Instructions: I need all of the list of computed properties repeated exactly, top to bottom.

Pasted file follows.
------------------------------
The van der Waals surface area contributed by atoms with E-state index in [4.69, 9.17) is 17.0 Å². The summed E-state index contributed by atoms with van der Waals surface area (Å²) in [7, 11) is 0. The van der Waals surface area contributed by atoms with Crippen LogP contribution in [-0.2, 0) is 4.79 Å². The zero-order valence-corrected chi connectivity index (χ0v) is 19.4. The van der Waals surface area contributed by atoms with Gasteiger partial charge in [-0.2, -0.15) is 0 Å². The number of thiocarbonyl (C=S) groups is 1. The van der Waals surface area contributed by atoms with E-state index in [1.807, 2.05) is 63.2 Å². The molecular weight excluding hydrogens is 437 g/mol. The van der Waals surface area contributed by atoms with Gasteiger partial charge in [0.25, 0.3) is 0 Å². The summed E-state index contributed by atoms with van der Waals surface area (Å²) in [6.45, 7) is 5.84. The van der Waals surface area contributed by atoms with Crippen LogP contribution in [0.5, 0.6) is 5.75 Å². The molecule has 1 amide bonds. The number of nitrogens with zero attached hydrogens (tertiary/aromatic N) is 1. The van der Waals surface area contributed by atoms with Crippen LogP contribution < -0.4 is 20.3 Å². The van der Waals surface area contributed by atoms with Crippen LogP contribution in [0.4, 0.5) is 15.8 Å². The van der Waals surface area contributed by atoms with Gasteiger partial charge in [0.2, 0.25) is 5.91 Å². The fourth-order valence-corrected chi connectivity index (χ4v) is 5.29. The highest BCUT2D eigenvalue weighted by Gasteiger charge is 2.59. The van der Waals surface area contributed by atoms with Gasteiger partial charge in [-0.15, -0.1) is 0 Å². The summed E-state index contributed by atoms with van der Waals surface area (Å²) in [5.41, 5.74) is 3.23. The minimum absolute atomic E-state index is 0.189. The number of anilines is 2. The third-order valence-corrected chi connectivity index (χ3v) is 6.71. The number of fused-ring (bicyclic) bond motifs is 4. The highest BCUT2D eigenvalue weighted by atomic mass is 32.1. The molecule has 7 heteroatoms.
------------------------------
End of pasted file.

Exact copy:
The van der Waals surface area contributed by atoms with E-state index in [4.69, 9.17) is 17.0 Å². The summed E-state index contributed by atoms with van der Waals surface area (Å²) in [7, 11) is 0. The van der Waals surface area contributed by atoms with Crippen LogP contribution in [-0.2, 0) is 4.79 Å². The zero-order valence-corrected chi connectivity index (χ0v) is 19.4. The van der Waals surface area contributed by atoms with Gasteiger partial charge in [-0.2, -0.15) is 0 Å². The number of thiocarbonyl (C=S) groups is 1. The van der Waals surface area contributed by atoms with E-state index in [1.807, 2.05) is 63.2 Å². The molecular weight excluding hydrogens is 437 g/mol. The van der Waals surface area contributed by atoms with Gasteiger partial charge in [0.25, 0.3) is 0 Å². The summed E-state index contributed by atoms with van der Waals surface area (Å²) in [6.45, 7) is 5.84. The van der Waals surface area contributed by atoms with Crippen LogP contribution in [0.5, 0.6) is 5.75 Å². The molecule has 1 amide bonds. The number of nitrogens with zero attached hydrogens (tertiary/aromatic N) is 1. The van der Waals surface area contributed by atoms with Crippen LogP contribution < -0.4 is 20.3 Å². The van der Waals surface area contributed by atoms with Crippen LogP contribution in [0.4, 0.5) is 15.8 Å². The van der Waals surface area contributed by atoms with Gasteiger partial charge in [0.2, 0.25) is 5.91 Å². The fourth-order valence-corrected chi connectivity index (χ4v) is 5.29. The highest BCUT2D eigenvalue weighted by Gasteiger charge is 2.59. The van der Waals surface area contributed by atoms with Gasteiger partial charge in [-0.15, -0.1) is 0 Å². The summed E-state index contributed by atoms with van der Waals surface area (Å²) in [5.41, 5.74) is 3.23. The minimum absolute atomic E-state index is 0.189. The number of anilines is 2. The third-order valence-corrected chi connectivity index (χ3v) is 6.71. The number of fused-ring (bicyclic) bond motifs is 4. The highest BCUT2D eigenvalue weighted by atomic mass is 32.1. The molecule has 7 heteroatoms.